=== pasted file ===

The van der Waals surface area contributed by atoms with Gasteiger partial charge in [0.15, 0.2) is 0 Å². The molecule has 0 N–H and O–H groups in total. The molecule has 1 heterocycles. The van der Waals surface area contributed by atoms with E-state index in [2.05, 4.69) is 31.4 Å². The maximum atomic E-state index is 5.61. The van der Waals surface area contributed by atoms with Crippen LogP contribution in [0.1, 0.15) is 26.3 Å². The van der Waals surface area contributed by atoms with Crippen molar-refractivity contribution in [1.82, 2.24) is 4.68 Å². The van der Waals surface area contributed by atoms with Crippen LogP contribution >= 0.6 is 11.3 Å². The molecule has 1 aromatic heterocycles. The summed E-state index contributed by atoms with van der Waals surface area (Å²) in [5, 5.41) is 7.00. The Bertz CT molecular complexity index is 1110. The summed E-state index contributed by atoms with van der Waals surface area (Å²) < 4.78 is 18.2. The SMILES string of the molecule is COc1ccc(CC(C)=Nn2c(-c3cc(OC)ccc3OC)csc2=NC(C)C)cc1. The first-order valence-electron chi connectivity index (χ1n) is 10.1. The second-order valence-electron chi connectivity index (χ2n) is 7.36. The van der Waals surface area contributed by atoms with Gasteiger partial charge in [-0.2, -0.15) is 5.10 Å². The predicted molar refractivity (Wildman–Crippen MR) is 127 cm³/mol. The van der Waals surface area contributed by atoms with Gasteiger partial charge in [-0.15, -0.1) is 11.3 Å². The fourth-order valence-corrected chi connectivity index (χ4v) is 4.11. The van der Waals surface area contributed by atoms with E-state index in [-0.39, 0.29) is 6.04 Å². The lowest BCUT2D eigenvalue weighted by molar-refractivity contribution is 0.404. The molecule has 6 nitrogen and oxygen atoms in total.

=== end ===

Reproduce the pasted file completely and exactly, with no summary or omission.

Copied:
The van der Waals surface area contributed by atoms with Gasteiger partial charge in [0.15, 0.2) is 0 Å². The molecule has 0 N–H and O–H groups in total. The molecule has 1 heterocycles. The van der Waals surface area contributed by atoms with E-state index in [2.05, 4.69) is 31.4 Å². The maximum atomic E-state index is 5.61. The van der Waals surface area contributed by atoms with Crippen LogP contribution in [0.1, 0.15) is 26.3 Å². The van der Waals surface area contributed by atoms with Crippen molar-refractivity contribution in [1.82, 2.24) is 4.68 Å². The van der Waals surface area contributed by atoms with Crippen LogP contribution >= 0.6 is 11.3 Å². The molecule has 1 aromatic heterocycles. The summed E-state index contributed by atoms with van der Waals surface area (Å²) in [5, 5.41) is 7.00. The Bertz CT molecular complexity index is 1110. The summed E-state index contributed by atoms with van der Waals surface area (Å²) < 4.78 is 18.2. The SMILES string of the molecule is COc1ccc(CC(C)=Nn2c(-c3cc(OC)ccc3OC)csc2=NC(C)C)cc1. The first-order valence-electron chi connectivity index (χ1n) is 10.1. The second-order valence-electron chi connectivity index (χ2n) is 7.36. The van der Waals surface area contributed by atoms with Gasteiger partial charge in [-0.2, -0.15) is 5.10 Å². The predicted molar refractivity (Wildman–Crippen MR) is 127 cm³/mol. The van der Waals surface area contributed by atoms with Gasteiger partial charge in [-0.15, -0.1) is 11.3 Å². The fourth-order valence-corrected chi connectivity index (χ4v) is 4.11. The van der Waals surface area contributed by atoms with E-state index in [-0.39, 0.29) is 6.04 Å². The lowest BCUT2D eigenvalue weighted by molar-refractivity contribution is 0.404. The molecule has 6 nitrogen and oxygen atoms in total.